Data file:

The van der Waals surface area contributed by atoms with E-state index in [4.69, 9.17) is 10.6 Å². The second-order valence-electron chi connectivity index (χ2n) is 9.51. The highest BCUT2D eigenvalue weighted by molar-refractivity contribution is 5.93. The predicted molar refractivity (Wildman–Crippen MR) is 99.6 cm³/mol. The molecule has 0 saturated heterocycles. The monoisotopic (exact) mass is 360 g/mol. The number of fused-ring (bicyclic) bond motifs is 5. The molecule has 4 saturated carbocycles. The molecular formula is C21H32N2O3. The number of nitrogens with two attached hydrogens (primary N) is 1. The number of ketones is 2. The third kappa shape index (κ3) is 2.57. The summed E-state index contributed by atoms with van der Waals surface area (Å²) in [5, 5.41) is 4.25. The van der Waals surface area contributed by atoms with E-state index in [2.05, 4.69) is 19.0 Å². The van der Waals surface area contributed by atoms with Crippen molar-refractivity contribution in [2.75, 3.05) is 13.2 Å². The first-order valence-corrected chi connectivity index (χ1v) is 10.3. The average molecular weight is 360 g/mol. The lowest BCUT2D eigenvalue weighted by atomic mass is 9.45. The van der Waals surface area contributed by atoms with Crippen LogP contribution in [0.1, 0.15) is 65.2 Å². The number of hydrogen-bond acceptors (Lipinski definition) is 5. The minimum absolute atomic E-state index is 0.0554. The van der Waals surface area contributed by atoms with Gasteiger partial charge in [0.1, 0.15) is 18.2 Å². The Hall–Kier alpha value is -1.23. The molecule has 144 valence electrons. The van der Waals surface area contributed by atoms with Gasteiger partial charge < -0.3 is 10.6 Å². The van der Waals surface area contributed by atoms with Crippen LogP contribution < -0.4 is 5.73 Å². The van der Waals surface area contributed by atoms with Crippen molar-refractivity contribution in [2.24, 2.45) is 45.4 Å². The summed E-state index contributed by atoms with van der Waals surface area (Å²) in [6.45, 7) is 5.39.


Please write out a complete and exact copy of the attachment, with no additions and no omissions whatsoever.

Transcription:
The van der Waals surface area contributed by atoms with E-state index in [4.69, 9.17) is 10.6 Å². The second-order valence-electron chi connectivity index (χ2n) is 9.51. The highest BCUT2D eigenvalue weighted by molar-refractivity contribution is 5.93. The predicted molar refractivity (Wildman–Crippen MR) is 99.6 cm³/mol. The molecule has 0 saturated heterocycles. The monoisotopic (exact) mass is 360 g/mol. The number of fused-ring (bicyclic) bond motifs is 5. The molecule has 4 saturated carbocycles. The molecular formula is C21H32N2O3. The number of nitrogens with two attached hydrogens (primary N) is 1. The number of ketones is 2. The third kappa shape index (κ3) is 2.57. The summed E-state index contributed by atoms with van der Waals surface area (Å²) in [5, 5.41) is 4.25. The van der Waals surface area contributed by atoms with E-state index in [2.05, 4.69) is 19.0 Å². The van der Waals surface area contributed by atoms with Crippen molar-refractivity contribution in [2.75, 3.05) is 13.2 Å². The first-order valence-corrected chi connectivity index (χ1v) is 10.3. The average molecular weight is 360 g/mol. The lowest BCUT2D eigenvalue weighted by atomic mass is 9.45. The van der Waals surface area contributed by atoms with Crippen LogP contribution in [0.1, 0.15) is 65.2 Å². The number of hydrogen-bond acceptors (Lipinski definition) is 5. The minimum absolute atomic E-state index is 0.0554. The van der Waals surface area contributed by atoms with Gasteiger partial charge in [0.1, 0.15) is 18.2 Å². The Hall–Kier alpha value is -1.23. The molecule has 144 valence electrons. The van der Waals surface area contributed by atoms with Gasteiger partial charge < -0.3 is 10.6 Å². The van der Waals surface area contributed by atoms with Crippen LogP contribution < -0.4 is 5.73 Å². The van der Waals surface area contributed by atoms with Crippen molar-refractivity contribution in [2.24, 2.45) is 45.4 Å². The summed E-state index contributed by atoms with van der Waals surface area (Å²) in [6.45, 7) is 5.39.